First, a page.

Then came a turning point in the history of skateboard, which forever separated skate from surf. At the very end of the 70s, a guy from Florida named Alan “Olli” Gelfand invented a new trick — he will soon be called “allies”. He snapped the tail on the ground and bounced, while sliding the front foot of the brace. He jumped over immovable objects such as benches and walls. Why surf on the pavement when you can fly?

Perhaps this discovery led to the fact that the skateboard died a second time. Fearing constant crippling and subsequent trials, city governments began to ban skateboarding on the streets. In some places, skateboarding has even become illegal. The cost of health insurance has also increased dramatically. Attendance at the skate park began to decline and parks began to close. Many skate parks and skateboard companies have closed … By the mid-80s, all parks had been closed in California, the birthplace of skateboards.

But skateboarding did not die, it was reborn again, and again in a new quality. Due to the closure of skate parks, the most persistent skaters who could not remain without their favorite sport took to the streets, using city landscapes and obstacles such as curbs, drainage ditches, park benches, stairs, fountains, and handrails for skiing. This is how street skateboarding came about.

Sketboarding in the 80s

In 1981, the new Thrasher magazine published an article on small cash-prize-winning skateboarding competitions. This was the reason for the next revival of skateboarding. A year later, Tony Hawk wins his first competition at the Del Mar Skate Ranch.

Later he became the world champion in vertical skateboarding, and now he is a living legend. He came up with many tricks, some of which to this day only he can perform.

1983 brought America one of the most popular skateboard magazines, Transworld Skateboarding. For the first time, a magazine of this kind could be subscribed. In 1984, the skateboard company Powell Peralta released the first skateboard video, Bones Brigade.

In the mid-eighties, shoes and clothes for skateboarding Airwalk, Vans, Vision / Sims, Santa Cruz appeared. Now skaters dressed in clothes with logos of skate brands and skated in shoes specially designed for skateboarding. Infusions of business and advertising significantly increased prize fees, and sponsorship contracts allowed professional skaters to earn good money.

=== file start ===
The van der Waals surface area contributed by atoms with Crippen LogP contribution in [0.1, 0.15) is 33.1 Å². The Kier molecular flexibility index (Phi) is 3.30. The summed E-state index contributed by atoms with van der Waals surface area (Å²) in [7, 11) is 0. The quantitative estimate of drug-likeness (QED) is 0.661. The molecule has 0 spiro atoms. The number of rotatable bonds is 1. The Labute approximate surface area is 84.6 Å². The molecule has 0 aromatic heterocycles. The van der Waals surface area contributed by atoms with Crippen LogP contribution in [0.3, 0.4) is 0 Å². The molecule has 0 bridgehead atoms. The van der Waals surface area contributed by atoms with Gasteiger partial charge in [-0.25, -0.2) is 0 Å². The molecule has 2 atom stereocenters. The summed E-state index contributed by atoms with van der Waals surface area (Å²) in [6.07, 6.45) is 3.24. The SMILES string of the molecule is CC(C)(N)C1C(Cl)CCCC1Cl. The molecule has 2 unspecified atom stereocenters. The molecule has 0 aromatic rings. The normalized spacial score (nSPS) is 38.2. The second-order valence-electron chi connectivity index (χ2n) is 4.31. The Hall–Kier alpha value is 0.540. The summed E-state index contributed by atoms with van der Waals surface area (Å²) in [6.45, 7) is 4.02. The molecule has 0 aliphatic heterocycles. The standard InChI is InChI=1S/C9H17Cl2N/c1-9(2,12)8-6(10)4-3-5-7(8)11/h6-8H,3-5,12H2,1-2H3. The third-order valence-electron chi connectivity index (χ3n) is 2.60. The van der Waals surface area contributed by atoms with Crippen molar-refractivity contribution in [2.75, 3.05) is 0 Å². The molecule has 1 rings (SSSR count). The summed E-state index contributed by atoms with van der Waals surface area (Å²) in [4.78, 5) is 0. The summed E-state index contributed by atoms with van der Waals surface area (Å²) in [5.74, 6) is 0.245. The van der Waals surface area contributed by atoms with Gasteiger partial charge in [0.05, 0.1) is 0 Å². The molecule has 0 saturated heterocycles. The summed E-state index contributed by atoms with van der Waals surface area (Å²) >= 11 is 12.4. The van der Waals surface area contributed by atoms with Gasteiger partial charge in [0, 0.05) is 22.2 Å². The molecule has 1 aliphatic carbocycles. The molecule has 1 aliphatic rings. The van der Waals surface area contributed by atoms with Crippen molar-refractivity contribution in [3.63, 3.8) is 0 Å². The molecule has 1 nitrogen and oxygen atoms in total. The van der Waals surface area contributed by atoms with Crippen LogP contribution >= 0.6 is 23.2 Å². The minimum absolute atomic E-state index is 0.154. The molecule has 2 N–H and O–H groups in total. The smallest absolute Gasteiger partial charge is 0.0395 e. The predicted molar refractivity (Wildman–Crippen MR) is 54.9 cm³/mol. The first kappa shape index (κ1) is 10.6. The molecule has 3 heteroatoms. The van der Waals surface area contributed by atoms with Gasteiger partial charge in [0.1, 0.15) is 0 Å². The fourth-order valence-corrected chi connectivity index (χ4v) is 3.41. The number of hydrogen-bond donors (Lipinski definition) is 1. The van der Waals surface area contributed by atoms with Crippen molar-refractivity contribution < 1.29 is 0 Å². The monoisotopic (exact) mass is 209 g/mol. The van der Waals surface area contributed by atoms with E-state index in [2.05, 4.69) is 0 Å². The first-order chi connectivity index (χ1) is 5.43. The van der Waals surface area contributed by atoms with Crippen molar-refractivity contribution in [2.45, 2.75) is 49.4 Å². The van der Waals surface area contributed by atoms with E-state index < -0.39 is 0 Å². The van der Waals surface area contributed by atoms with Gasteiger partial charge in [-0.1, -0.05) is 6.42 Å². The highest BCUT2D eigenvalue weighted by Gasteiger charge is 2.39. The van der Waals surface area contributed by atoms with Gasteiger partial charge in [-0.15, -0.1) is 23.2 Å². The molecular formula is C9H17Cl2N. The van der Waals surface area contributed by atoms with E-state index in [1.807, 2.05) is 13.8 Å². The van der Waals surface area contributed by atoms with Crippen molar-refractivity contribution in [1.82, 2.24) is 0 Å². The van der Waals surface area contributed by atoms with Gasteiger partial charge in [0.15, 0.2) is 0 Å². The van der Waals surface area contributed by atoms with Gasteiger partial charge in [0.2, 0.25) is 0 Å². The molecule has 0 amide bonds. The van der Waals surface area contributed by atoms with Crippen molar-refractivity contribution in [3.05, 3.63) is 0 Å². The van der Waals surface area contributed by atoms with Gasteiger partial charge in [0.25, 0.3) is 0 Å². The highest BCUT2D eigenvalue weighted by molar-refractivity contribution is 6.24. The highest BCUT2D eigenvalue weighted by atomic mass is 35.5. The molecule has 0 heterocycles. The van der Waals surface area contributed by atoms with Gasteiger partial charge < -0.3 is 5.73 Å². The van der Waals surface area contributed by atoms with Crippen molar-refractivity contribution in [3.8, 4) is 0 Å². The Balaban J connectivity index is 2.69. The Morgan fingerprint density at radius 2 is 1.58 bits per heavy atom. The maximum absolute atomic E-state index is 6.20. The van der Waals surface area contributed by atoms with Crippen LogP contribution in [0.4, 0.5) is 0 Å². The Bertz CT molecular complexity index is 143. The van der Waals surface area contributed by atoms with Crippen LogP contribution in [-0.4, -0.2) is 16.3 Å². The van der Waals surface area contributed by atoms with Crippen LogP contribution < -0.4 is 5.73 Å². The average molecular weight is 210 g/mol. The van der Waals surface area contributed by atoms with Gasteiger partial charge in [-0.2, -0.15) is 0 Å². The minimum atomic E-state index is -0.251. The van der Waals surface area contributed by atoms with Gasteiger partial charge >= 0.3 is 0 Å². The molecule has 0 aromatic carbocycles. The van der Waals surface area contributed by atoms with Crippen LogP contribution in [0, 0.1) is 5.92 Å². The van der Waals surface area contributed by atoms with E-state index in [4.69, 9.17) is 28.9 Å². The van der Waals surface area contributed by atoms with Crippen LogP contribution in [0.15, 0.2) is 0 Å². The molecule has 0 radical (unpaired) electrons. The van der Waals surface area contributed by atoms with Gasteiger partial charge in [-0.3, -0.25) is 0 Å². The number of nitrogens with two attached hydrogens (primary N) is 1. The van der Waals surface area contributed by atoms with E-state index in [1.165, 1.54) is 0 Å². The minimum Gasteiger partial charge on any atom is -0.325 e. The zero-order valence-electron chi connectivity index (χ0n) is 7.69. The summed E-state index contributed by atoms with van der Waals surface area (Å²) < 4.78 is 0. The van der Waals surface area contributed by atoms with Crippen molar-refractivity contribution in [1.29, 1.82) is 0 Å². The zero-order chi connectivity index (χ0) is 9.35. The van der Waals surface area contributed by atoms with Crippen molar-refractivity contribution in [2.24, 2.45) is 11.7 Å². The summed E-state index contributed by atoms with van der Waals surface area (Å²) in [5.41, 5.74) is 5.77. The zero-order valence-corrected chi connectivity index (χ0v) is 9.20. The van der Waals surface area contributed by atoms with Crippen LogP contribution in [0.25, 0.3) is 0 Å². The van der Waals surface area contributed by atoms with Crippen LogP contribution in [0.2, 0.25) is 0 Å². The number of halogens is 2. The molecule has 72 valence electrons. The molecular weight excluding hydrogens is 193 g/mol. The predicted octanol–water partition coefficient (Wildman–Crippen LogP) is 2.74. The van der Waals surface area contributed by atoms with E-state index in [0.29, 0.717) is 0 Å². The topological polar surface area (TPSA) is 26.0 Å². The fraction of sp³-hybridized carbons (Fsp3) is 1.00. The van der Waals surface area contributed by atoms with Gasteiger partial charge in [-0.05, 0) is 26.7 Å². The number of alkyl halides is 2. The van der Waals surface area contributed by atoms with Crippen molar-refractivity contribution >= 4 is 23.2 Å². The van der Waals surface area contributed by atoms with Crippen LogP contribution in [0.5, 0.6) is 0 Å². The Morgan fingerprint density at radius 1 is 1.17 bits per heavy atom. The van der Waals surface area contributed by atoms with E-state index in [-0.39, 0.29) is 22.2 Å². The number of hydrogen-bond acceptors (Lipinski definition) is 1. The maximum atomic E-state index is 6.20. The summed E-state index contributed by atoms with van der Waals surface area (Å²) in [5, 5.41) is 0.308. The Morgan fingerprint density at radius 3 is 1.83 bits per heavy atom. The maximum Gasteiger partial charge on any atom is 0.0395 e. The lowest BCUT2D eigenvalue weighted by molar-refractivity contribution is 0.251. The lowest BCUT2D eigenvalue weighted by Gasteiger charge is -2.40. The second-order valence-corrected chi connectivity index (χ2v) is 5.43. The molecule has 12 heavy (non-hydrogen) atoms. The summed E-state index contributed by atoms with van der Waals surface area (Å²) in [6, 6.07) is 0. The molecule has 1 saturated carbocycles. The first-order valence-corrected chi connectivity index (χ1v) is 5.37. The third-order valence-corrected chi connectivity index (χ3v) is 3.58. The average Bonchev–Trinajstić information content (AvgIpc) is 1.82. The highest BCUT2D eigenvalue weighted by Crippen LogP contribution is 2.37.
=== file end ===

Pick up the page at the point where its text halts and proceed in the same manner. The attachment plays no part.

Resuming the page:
By the end of the 80s, many skaters began to leave their sponsors in order to open their own companies. One of the first such people was Steve Rocco, who founded World Industries. It was Steve and several of his friends who gave rise to the “new school” of skateboarding, based on allies, flips and technical tricks.

Fourth wave

In the early 90s, a wave of setbacks and an economic crisis came again, as a result of which many small companies ceased to exist.

In 1992, another skateboard magazine appeared — Big Brother, known for its extraordinary presentation of material to readers and articles such as “How to commit suicide.” In 1995, the fourth and final wave of popularity swept the world, which continues to this day. The reason for this wave was Extreme Games — a kind of “Olympic Games of the new generation.”

Skateboarding was further promoted by the emergence of specialized TV channels about extreme sports: Extreme Sports Channel (1999), Massive-Sports TV, Boardriders TV, Skateboard TV and others. A wave of skateboarding has swept the whole world and skate has become one of the most popular extreme sports.

A very interesting change in the skateboard can be seen in Sean Cliver’s book The Disposable Skateboard Bible.

Sketboarding in the USSR and Russia

Unlike the historical homeland, the United States, skateboarding in the USSR appeared only in the late 70s — early 80s. This is primarily due to the “Iron Curtain” that separated our country from the capitalist world. If anything leaked through it, it was “bourgeois clothes” and “their music” imported by employees of diplomatic missions and trade missions. In 1978, drawings of the “roller scooter” were published in №6 of the appendix to the journal “Young Technician”.

Drawings of “Roller Scooter” USSR

Interest was fueled by a demonstration in cinemas of American films about skaters: “Clash” (Thrashin ‘, 1986) and “Reaching the impossible” (Gleaming the Cube, 1989). Soviet cinema did not stand aside, showing skateboarding as a youth culture in the films Courier (1986) and Primorsky Boulevard (1989). Until the 90s, skateboarding in the USSR existed in the form of slalom, mainly due to the unsuitability of Soviet skateboards for other disciplines.

OPEN PERSONAL U GOVERNANCE ON SKATEBOARD D) “VOLGA REGION CUP 89”

Skateboarders were fond of in large cities — in St. Petersburg, Saratov, Riga, Sevastopol, Yalta. Federations were created, competitions were held, mainly where skaters had connections in the governing bodies of the Komsomol. In 1989, a team of pro-skaters “THRASHER” visited Moscow.

Thrasher in Moscow near the University. 1989 Photo by Denis Markhasin

The Americans showed the real art of riding on boards, and in parting gave their equipment to Russian friends.

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Do you need a thing with an individual design? send a sample of the pattern to me at vintage0802@gmail.com